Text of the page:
from the District Court, Fourth Judicial District, Fairbanks,
Trial Court No. 4FA-12-3374 CR Patrick S. Hammers, Judge.
D. Reineke, under contract with the Public Defender Agency,
and Quinlan Steiner, Public Defender, Anchorage, for the
Buettner, Assistant District Attorney, Fairbanks, and Craig
W. Richards, Attorney General, Juneau, for the Appellee.
Before: Mannheimer, Chief Judge, Allard, Judge, and Suddock,
Superior Court Judge. [*]
November 5, 2012, Alaska Railroad Special Agent Kathy Kraft
received a report that a car was "spinning brodies"
in a parking lot owned by the railroad. When Kraft drove
her patrol car to the property, she found a dark-colored j
eep parked in a corner of the lot.
tried to make contact with the driver (who turned out to be
Nicholas Forsythe), but he began to drive away. Kraft then
activated the overhead lights of her patrol car (as a signal
for Forsythe to stop), but Forsythe continued driving away.
Thinking that Forsythe might not have observed her flashing
lights, Kraft activated her siren - but Forsythe still failed
to stop. Kraft then pulled alongside Forsythe and, using her
hands, directed him to pull over. Forsythe responded by
shaking his head "no", and he continued to drive.
decided to radio the Alaska State Troopers for assistance.
Even after a trooper patrol car arrived on the scene and
signaled Forsythe to stop, Forsythe continued driving for
approximately another mile before he finally pulled over.
on these events, Forsythe was charged with failing to stop at
the direction of a peace officer, AS 28.35.182(b), for
failing to pull over when he was directed to do so by Special
Forsythe's trial, after the State presented its evidence,
Forsythe's attorney sought a judgement of acquittal,
arguing that Kraft was not a "peace officer" for
purposes of AS 28.35.182. The district court denied the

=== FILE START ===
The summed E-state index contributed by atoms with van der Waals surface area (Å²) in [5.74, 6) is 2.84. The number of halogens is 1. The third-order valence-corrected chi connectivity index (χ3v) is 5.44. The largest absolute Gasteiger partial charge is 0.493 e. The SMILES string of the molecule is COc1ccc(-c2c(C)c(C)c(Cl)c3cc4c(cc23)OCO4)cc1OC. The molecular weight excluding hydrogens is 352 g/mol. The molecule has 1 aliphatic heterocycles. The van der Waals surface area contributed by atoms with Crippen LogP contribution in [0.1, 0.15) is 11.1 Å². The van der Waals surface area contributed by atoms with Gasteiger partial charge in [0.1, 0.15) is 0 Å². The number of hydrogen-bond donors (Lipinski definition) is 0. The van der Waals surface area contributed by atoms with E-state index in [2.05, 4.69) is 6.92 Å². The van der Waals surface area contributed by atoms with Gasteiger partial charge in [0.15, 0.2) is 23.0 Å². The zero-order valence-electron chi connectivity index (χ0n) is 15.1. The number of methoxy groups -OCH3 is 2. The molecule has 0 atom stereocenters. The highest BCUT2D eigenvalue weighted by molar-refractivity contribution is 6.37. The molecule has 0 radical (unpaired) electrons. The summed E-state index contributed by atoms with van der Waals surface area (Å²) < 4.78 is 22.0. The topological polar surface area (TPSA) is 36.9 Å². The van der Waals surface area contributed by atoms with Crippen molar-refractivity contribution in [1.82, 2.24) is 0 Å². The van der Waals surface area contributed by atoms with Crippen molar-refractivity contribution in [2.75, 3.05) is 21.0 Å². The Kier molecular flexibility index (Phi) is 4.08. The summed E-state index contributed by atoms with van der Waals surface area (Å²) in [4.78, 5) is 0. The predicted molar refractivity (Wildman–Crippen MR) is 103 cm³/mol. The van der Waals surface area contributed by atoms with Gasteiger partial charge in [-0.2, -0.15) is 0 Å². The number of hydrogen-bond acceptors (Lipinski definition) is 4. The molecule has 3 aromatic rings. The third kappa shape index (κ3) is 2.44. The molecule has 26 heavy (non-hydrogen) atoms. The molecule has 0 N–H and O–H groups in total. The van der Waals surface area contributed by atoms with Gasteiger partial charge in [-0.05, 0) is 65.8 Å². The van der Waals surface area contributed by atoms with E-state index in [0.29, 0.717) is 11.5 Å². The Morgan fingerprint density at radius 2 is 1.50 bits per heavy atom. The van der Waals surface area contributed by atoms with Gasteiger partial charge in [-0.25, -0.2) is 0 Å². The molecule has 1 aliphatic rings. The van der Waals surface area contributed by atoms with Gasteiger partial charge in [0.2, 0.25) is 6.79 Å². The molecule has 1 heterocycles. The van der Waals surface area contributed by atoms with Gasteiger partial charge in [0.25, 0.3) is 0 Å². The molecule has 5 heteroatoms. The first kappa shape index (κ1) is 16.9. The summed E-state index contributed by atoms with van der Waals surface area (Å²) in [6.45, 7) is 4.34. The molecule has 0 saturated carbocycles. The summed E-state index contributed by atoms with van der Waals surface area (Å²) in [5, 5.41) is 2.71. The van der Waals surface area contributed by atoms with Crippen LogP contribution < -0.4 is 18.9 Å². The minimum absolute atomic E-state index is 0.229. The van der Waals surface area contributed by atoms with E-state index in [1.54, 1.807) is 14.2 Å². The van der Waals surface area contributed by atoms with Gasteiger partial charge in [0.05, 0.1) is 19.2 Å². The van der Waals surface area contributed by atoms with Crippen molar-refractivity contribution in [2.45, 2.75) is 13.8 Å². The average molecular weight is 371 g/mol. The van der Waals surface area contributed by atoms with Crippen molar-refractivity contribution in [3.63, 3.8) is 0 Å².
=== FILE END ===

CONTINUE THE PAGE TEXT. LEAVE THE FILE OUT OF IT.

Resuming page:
defense attorney's motion, and Forsythe was convicted.
Now, on appeal, Forsythe renews his claim that the
State's evidence was legally insufficient because Kraft
was not a peace officer.
Court recently issued an opinion - Sapp v. State,
379 P.3d 1000 (Alaska App. 2016) - in which we addressed the
question of what types of officials qualify as "peace
officers" for purposes of AS 28.35.182.
Sapp, we held that this question is controlled by
the definition of "peace officer" codified in AS
01.10.060(7). This statute contains six subsections -
(A) through (F) - each of which specify a different type of
official who qualifies as a peace officer.
subsection of the statute that applies to Forsythe's case
is subsection (F), which declares that the term "peace
officer" includes "[any] officer whose duty it is
to enforce and preserve the public peace". In
Sapp, we interpreted subsection (F) as encompassing
only "publicly employed law enforcement officers who
have full police responsibility and who spend substantially
all of their working hours performing these police
question in Forsythe's case, then, is whether the
evidence presented at Forsythe's trial was sufficient to
establish that Kraft was a publicly employed law enforcement
officer who had full police responsibility and who spent